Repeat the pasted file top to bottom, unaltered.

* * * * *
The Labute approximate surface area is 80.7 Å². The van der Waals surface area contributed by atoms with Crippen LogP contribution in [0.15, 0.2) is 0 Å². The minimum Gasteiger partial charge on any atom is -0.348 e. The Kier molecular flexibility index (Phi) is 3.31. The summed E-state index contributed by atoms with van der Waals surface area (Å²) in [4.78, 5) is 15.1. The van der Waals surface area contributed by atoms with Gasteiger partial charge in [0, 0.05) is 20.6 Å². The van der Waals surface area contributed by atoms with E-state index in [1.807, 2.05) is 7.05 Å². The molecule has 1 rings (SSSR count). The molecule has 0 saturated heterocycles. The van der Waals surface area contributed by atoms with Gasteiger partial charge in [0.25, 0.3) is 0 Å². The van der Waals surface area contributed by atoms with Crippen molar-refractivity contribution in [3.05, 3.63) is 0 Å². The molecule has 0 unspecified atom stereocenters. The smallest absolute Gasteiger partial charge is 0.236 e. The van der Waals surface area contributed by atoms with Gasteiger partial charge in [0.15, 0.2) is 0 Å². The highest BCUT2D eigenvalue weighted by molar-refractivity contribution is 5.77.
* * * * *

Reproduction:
The Labute approximate surface area is 80.7 Å². The van der Waals surface area contributed by atoms with Crippen LogP contribution in [0.15, 0.2) is 0 Å². The minimum Gasteiger partial charge on any atom is -0.348 e. The Kier molecular flexibility index (Phi) is 3.31. The summed E-state index contributed by atoms with van der Waals surface area (Å²) in [4.78, 5) is 15.1. The van der Waals surface area contributed by atoms with Gasteiger partial charge in [0, 0.05) is 20.6 Å². The van der Waals surface area contributed by atoms with E-state index in [1.807, 2.05) is 7.05 Å². The molecule has 1 rings (SSSR count). The molecule has 0 saturated heterocycles. The van der Waals surface area contributed by atoms with Gasteiger partial charge in [0.25, 0.3) is 0 Å². The van der Waals surface area contributed by atoms with Crippen molar-refractivity contribution in [3.05, 3.63) is 0 Å². The molecule has 0 unspecified atom stereocenters. The smallest absolute Gasteiger partial charge is 0.236 e. The van der Waals surface area contributed by atoms with Gasteiger partial charge in [0.15, 0.2) is 0 Å². The highest BCUT2D eigenvalue weighted by molar-refractivity contribution is 5.77.